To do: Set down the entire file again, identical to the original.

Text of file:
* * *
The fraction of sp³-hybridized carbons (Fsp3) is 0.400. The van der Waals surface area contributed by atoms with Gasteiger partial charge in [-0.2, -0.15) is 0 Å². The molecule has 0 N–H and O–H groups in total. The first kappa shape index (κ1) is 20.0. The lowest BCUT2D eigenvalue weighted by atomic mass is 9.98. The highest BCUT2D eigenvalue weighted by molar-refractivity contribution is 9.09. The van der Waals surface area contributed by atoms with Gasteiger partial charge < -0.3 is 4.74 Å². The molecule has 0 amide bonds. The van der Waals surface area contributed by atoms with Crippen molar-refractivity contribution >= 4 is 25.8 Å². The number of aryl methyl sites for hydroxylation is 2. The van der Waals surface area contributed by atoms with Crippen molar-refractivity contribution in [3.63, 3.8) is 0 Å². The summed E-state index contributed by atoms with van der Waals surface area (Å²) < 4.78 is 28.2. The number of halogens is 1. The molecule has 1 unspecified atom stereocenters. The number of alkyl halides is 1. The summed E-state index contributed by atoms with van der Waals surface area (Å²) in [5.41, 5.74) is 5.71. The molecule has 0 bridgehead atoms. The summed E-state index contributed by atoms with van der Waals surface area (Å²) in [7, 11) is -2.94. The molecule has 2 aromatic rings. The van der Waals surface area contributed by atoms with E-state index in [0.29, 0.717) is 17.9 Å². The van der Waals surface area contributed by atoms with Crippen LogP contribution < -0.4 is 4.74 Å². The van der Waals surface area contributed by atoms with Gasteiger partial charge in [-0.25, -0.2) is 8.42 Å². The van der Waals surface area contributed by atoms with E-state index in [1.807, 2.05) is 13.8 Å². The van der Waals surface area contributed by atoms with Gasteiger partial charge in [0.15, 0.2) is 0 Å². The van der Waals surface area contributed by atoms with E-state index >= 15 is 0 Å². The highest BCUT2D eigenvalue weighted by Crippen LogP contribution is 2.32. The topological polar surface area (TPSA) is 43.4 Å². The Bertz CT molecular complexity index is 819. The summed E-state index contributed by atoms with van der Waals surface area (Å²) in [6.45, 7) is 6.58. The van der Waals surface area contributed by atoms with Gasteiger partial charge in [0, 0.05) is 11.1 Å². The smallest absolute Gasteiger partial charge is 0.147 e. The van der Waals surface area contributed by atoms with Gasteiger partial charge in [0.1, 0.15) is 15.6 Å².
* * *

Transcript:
The fraction of sp³-hybridized carbons (Fsp3) is 0.400. The van der Waals surface area contributed by atoms with Gasteiger partial charge in [-0.2, -0.15) is 0 Å². The molecule has 0 N–H and O–H groups in total. The first kappa shape index (κ1) is 20.0. The lowest BCUT2D eigenvalue weighted by atomic mass is 9.98. The highest BCUT2D eigenvalue weighted by molar-refractivity contribution is 9.09. The van der Waals surface area contributed by atoms with Gasteiger partial charge < -0.3 is 4.74 Å². The molecule has 0 amide bonds. The van der Waals surface area contributed by atoms with Crippen molar-refractivity contribution >= 4 is 25.8 Å². The number of aryl methyl sites for hydroxylation is 2. The van der Waals surface area contributed by atoms with Crippen molar-refractivity contribution in [3.63, 3.8) is 0 Å². The summed E-state index contributed by atoms with van der Waals surface area (Å²) < 4.78 is 28.2. The number of halogens is 1. The molecule has 1 unspecified atom stereocenters. The number of alkyl halides is 1. The summed E-state index contributed by atoms with van der Waals surface area (Å²) in [5.41, 5.74) is 5.71. The molecule has 0 bridgehead atoms. The summed E-state index contributed by atoms with van der Waals surface area (Å²) in [7, 11) is -2.94. The molecule has 2 aromatic rings. The van der Waals surface area contributed by atoms with E-state index in [0.29, 0.717) is 17.9 Å². The van der Waals surface area contributed by atoms with Crippen LogP contribution < -0.4 is 4.74 Å². The van der Waals surface area contributed by atoms with Gasteiger partial charge in [-0.25, -0.2) is 8.42 Å². The van der Waals surface area contributed by atoms with E-state index in [1.807, 2.05) is 13.8 Å². The van der Waals surface area contributed by atoms with Gasteiger partial charge in [0.15, 0.2) is 0 Å². The van der Waals surface area contributed by atoms with E-state index >= 15 is 0 Å². The highest BCUT2D eigenvalue weighted by Crippen LogP contribution is 2.32. The topological polar surface area (TPSA) is 43.4 Å². The Bertz CT molecular complexity index is 819. The summed E-state index contributed by atoms with van der Waals surface area (Å²) in [6.45, 7) is 6.58. The van der Waals surface area contributed by atoms with Gasteiger partial charge in [0, 0.05) is 11.1 Å². The smallest absolute Gasteiger partial charge is 0.147 e. The van der Waals surface area contributed by atoms with Gasteiger partial charge in [0.1, 0.15) is 15.6 Å².